GREEK ORGANIZATIONS Multicultural Greek Council Twelve national greek organizations came together in 1998 to create one national entity called the Multicultural Greek Council. Among the goals of the creators of the MGC were to offer a forum that allows for the free exchange of ideas, programs and services between its constituent fraternities and sororities; to promote awareness of multicultural diversity within collegiate institutions, their surrounding communities and the greater community at large; and to support and promote the works of its member organizations. The Multicultural Greek Council was established at Texas State in the Fall 1999 semester in an effort to recognize and support greek social and service organizations whose needs had not been met by any existing council. Kappa Delta Chi, Sigma Delta Lambda, Sigma Lambda Beta and Sigma Lambda Gamma joined together to better meet their individual and joint needs, to voice their concerns and to ensure harmony among member organizations. Recently, MGC has hosted an annual banquet as a social event. At this event, held every fall, member organizations homor the hard work of the council’s current executive officers and recognize all the incoming executive officers.

National Pan-Hellenic Council National Pan-Hellenic Council, Inc., is the umbrella organization and greek governing council for nine historically AfricanAmerican greek organizations. The Texas State National Pan-Hellenic Council was founded on Nov. 10, 1990, but its roots stem back several decades. The national council was founded in 1930 at Howard University, in Washington, D.C., as a permanent organization with the following charter members: Omega Psi Phi and Kappa Alpha Psi fraternities, and Alpha Kappa Alpha, Delta Sigma Theta and Zeta Phi Beta sororities. In 1931, Alpha Phi Alpha and Phi Beta Sigma fraternities joined the council. Sigma Gamma Rho sorority joined in 1937, and Iota Phi Theta fraternity completed the list of member organizations in 1997. The purpose of the NPHC is to foster cooperative actions among its members in dealing with matters of mutual concern. To this end, the NPHC promotes the well-being of its affiliate fraternities and sororities, facilitates the establishment and development of lo-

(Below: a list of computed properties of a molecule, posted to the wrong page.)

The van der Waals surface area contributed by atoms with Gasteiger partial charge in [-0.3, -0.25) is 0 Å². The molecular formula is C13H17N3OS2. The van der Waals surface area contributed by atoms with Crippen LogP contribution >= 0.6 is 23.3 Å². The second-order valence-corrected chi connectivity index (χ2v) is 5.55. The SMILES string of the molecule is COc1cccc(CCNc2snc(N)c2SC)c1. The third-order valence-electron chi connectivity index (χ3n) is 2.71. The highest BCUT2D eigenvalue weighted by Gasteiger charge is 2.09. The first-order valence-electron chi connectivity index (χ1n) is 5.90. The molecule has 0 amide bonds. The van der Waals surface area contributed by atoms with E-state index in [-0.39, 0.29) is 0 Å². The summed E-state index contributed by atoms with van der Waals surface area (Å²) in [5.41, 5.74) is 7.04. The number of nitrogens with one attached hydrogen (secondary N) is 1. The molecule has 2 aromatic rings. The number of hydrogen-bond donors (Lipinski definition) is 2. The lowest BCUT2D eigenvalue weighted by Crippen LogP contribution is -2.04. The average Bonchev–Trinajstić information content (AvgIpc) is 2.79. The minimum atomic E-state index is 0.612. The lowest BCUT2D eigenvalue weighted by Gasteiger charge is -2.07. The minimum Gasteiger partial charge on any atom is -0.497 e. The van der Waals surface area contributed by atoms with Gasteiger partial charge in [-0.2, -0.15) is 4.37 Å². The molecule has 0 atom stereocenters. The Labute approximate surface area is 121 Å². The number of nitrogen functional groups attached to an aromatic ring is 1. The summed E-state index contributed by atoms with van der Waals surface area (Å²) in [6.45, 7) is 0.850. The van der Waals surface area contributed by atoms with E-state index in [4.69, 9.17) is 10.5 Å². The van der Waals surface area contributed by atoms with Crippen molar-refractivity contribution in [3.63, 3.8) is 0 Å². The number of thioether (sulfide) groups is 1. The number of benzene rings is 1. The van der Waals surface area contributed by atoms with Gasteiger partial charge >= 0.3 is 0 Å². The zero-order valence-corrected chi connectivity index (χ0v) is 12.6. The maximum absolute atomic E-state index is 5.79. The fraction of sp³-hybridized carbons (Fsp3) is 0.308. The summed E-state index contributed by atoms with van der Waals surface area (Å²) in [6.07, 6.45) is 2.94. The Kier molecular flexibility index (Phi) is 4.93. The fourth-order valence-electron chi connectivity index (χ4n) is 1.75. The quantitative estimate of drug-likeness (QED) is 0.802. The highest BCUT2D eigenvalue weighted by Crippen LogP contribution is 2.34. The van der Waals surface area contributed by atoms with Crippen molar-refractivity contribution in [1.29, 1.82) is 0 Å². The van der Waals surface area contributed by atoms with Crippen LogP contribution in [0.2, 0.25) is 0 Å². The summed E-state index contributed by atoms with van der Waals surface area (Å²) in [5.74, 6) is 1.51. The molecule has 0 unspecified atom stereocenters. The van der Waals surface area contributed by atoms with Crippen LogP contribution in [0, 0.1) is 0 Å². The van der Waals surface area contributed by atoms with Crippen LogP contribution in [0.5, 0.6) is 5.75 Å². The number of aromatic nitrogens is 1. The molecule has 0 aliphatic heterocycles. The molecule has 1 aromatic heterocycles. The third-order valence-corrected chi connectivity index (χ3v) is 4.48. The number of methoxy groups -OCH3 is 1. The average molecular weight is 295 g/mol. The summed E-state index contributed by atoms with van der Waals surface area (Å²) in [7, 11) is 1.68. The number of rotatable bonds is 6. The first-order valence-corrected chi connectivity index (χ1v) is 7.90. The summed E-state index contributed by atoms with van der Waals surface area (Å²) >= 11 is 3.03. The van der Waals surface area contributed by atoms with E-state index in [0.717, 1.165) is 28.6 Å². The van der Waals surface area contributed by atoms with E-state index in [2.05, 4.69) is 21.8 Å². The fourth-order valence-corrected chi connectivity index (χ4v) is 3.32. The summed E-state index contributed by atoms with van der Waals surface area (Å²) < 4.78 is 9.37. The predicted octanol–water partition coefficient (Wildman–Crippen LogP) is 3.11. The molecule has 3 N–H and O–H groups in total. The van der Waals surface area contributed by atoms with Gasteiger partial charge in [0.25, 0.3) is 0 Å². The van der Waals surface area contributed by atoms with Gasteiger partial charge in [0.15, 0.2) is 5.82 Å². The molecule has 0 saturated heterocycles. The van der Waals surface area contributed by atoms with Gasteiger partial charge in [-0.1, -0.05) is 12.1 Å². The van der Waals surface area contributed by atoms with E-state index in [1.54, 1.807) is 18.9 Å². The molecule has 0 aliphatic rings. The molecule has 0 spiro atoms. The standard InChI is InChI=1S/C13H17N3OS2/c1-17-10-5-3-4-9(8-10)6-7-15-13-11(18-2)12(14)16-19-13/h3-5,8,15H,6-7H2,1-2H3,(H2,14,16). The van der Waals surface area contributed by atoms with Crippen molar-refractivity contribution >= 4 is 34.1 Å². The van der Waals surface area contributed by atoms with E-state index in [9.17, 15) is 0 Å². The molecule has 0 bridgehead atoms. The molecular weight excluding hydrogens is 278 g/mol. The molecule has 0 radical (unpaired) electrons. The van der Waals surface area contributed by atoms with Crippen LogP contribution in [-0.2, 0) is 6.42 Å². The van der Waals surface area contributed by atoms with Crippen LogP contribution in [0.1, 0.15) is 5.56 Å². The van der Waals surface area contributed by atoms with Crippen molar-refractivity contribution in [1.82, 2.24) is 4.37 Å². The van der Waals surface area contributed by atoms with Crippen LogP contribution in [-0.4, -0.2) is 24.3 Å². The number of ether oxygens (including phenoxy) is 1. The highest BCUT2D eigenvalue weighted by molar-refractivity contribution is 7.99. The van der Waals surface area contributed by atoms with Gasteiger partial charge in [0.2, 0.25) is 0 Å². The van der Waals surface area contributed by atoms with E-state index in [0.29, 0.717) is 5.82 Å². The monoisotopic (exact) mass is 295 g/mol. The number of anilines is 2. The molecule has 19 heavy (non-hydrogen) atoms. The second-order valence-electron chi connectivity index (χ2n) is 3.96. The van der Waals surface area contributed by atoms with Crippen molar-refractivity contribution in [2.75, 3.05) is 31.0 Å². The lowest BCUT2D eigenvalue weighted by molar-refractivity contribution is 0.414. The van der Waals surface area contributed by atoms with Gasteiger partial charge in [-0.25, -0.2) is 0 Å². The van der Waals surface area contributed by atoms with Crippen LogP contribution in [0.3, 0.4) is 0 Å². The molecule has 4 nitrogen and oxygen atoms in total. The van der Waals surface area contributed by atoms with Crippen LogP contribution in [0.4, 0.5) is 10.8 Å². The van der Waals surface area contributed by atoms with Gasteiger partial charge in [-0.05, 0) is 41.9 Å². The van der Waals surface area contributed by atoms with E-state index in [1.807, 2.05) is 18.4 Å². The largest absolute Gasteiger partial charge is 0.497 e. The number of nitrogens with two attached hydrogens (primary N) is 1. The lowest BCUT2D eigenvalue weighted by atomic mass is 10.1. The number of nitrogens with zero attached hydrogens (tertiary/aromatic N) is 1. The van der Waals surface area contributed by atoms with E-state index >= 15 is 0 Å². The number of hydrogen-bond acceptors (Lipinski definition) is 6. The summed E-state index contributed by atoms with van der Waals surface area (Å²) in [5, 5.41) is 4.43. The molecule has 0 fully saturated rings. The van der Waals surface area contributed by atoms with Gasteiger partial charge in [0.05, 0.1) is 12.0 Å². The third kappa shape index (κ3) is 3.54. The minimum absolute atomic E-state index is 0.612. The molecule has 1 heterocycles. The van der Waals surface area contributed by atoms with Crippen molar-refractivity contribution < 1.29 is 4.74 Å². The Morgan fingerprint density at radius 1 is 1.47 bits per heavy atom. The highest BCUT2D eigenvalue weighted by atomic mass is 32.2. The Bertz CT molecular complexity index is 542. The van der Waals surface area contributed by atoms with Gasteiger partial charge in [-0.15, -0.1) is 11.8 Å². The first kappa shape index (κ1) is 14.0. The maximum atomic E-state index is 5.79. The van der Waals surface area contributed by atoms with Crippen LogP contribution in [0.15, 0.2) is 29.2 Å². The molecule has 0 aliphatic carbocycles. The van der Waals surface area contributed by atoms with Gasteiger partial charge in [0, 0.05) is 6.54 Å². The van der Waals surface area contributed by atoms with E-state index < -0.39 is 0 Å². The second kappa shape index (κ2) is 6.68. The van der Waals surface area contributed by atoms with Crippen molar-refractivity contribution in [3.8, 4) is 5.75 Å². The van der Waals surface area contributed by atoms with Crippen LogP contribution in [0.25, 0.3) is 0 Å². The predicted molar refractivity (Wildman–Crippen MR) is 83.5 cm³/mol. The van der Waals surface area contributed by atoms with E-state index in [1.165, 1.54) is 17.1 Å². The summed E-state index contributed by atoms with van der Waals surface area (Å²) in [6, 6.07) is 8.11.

ON CAMPUS cal councils of the NPHC and provides leadership training for its constituents. NPHC also promotes interaction through forums, meetings and other media and engages in cooperative programming and initiatives through various activities and functions. The Texas State organization holds an annual Homecoming Step Show and is a co-sponsor of the All-Greek Dodgeball Tournament each fall to benefit the San Marcos Educational Foundation.

The Intrafraternity Council The Interfraternity Council is a greek governing council and umbrella organization for Alpha Tau Omega, Delta Tau Delta, Kappa Alpha Order, Kappa Sigma, Lambda Chi Alpha, Omega Delta Phi, Phi Delta Theta, Phi Kappa Psi, Pi Kappa Phi, Sigma Nu, Sigma Pi, and Sigma Tau Gamma fraternities. The North-American Interfraternity Conference (formerly known as the National Interfraternity Conference) has a long and storied history as a body that has assisted fraternal organizations to work together. On Nov. 27, 1909, 26 fraternities met to discuss critical issues facing fraternities at that time. A formal organization was created in 1910. In 1931, the organization’s name was changed from Interfraternity Conference to National Interfraternity Conference. In 1999, the leadership again changed the name to NorthAmerican Interfraternity Conference to celebrate the membership of brothers in Canada. Today, the NIC has 64 member organizations with 5,500 chapters located on 800 campuses in the United States and Canada with approximately 350,000 undergraduate members. The NIC is led by a Board of Directors comprised of 15 volunteers from each of the member fraternities. The headquarters and professional staff are located in Indianapolis, Ind. The IFC was founded at Texas State on Sep. 12, 1966. The IFC philanthropies include the All-Greek Dodgeball Tournament that raises money for the San Marcos Educational Foundation. This creates a $1,000 grant named after the Texas State Greek community that is used to purchase and distribute school supplies for underprivileged children whose parents may not be able to afford these items. The tournament is scheduled for Sunday, Nov. 13 from 12 to 5 p.m. in Jowers Center on campus. The IFC is a sponsor for Bobcat Build, a community-wide community-service effort conducted each spring semester. IFC also supported the Children’s Development Center on campus with $1,500 for playground equipment in Spring 2005. Executive officers include Adam Anderson, president; Chris Gunn, vice president of management; Andrae Turner, vice president for judicial affairs; Aaron McGarry, vice president for scholarship and service; Robbie Vega, vice president for communications; Dan Gerte, vice president of finance; Carter Townsend, vice president for recruitment.

Panhellenic Council The Texas State Panhellenic Association is governed by the National Panhellenic Conference and supports its women’s fraternities through the promotion of values, education, leadership, friendships, cooperation and citizenship. Founded in 1902, the Panhellenic Association serves as the umbrella organization for 26 national women’s fraternities and sororities, including the six at Texas State: Alpha Xi Delta, Alpha Delta Pi, Chi Omega, Delta Gamma, Delta Zeta and Zeta Tau Alpha. In accordance with their national creed, they support ideals such as good scholarship, guarding of good health, maintaining fine standards and serving the college community. These chapters participate in various social, philanthropic and scholastic events year- round, and the Panhellenic Executive Board, which serves as the governing body of the association, oversees all of these events and their implementation.